Say that an ordered field $F$ satisfies the bounded value property if, for all $a < b$ in $F$ and for every continuous function $f$ from $[a,b]_F := ${$x \in F: a \leq x \leq b$} to $F$, there exists $B$ in $F$ such that $-B < f(x) < B$ for all $x$ in $[a,b]_F$. (Here we say $f$ is continuous if it satisfies the usual $\epsilon$, $\delta$ definition, where all quantification is over $F$.)

Does there exist a non-Archimedean ordered field with the bounded value property?

I show in http://jamespropp.org/reverse.pdf (see the second paragraph on page 9) that every Archimedean ordered field satisfying the bounded value property is isomorphic to the reals, but my proof that the bounded value property implies the Archimedean property (see the first paragraph on page 9) is incorrect (thanks to Ricky Demer for pointing out my mistake).

In attempting to fix my proof, I am starting to wonder if in fact the implication fails. For instance, does the surreal number system have the bounded value property? I don't see how to prove that it doesn't.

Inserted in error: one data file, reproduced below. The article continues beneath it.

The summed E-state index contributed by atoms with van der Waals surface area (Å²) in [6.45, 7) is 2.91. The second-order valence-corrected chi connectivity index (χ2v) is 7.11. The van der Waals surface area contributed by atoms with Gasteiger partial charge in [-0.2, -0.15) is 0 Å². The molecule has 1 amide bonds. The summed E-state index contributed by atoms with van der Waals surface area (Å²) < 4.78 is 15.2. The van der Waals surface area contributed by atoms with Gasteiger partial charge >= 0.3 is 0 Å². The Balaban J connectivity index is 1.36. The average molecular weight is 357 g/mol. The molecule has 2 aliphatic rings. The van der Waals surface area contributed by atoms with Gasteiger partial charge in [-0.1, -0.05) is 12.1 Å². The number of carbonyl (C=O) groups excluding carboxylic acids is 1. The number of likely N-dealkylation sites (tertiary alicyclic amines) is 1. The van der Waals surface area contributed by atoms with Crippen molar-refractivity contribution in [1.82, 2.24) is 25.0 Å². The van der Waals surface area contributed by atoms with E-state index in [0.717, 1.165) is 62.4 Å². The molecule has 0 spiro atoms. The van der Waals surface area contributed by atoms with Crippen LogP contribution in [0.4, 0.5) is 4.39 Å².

All I can show is that if $F$ satisfies the bounded value property and contains a cofinal set $S$ whose cardinality is less than or equal to that of the continuum, then $F$ is Archimedean. (Proof: Let $g:[0,1] \rightarrow F$ be a function that takes on all values in $S$, and for all $x$ in $[a,b]_R$ with standard part $\overline{x}$ let $f(x) = g(\overline{x})$. If $F$ is non-Archimedean, $f$ is continuous on $[a,b]_F$ and unbounded.) But, even leaving aside constructivist qualms about how one constructs $g$ from $S$, clearly this approach won't work for the surreal numbers or for sufficiently large fields within the Field of surreal numbers.

(1)that was not specified anywhere in your question, and(2)there is very little to say about uncountable model theory and algebra in the absence of choice. – Ali Enayat 0 secs ago – Ali Enayat Jul 29 '11 at 21:44